Katie Minter Jones on Bringing Joy to Foster Kids with Easter Baskets

Katie Minter Jones, who as a child spent years in foster care, shares how she came to make an annual tradition of giving Easter baskets to kids who might not otherwise receive them.

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Hi Guideposts. My name is Katie Minter Jones, and I live in Musella, Georgia.

When I was four, I went to my first foster home for approximately three or four months, and then when I was seven, I went into the children’s home and into another foster home for a while. And then I went back to the foster home for approximately seven years.

There were some difficult times; there were a lot of good times also, you know, being with other children. 

I had thought about making Easter baskets for years, but it just seemed so overwhelming. And then one year I called a children’s home because I’d made hair bows. The social worker talked to me and told me what they really needed was Easter baskets, that most of them had never had one, and the thought and memory of me never have an Easter basket—until I was grown, my husband bought me my first one—prompted me to do this for children. This is our 22nd year with Baskets of Joy.

The first thing that goes into a basket is a Bible. Second, they get a chocolate bunny, they get candy, they get four gifts each, and they get a stuffed animal.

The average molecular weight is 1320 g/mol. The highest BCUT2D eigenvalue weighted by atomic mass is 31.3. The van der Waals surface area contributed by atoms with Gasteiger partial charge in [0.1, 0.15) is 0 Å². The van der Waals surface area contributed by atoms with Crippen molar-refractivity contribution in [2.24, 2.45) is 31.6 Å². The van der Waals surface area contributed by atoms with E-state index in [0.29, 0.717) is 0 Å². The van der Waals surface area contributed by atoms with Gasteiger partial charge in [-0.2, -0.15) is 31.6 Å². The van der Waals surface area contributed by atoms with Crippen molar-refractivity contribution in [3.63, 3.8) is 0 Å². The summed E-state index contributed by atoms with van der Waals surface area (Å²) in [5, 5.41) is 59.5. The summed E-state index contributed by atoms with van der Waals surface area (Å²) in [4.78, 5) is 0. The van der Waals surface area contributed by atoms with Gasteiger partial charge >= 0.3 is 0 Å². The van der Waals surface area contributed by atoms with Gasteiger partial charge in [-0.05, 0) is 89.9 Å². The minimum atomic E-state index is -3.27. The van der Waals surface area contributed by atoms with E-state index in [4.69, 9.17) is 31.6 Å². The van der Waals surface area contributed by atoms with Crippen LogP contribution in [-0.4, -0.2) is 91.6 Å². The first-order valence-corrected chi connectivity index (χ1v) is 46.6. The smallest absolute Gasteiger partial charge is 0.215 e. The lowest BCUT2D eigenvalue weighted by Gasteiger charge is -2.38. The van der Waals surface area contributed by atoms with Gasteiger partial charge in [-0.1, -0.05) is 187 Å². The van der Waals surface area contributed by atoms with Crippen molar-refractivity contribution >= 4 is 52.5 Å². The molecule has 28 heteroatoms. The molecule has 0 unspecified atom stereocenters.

I think the thing that the kids like most about the Easter baskets is knowing that someone cared enough to make them an Easter basket. I visited some children one year after Easter; they didn’t know we had provided the baskets, but they were talking about the stuffed animals. They loved the stuffed animals—and of course the candy.

It works well. We put together usually over 500 a year now. We set up an assembly line, and people go through—on one table is all the gifts for that age and gender group. We finish those baskets for how many we have, and then we change that table out and start all over.

I get a lot of donations through letters, word of mouth, I speak to church groups as well. At the end of every season, I purchase a lot of clearance items—Easter baskets, the grass, the plastic eggs.

If you want to help somebody but you’re unsure of it or unmotivated, put yourself in that person’s situation. Think about how they feel, and then maybe you’ll be prompted to help them more.


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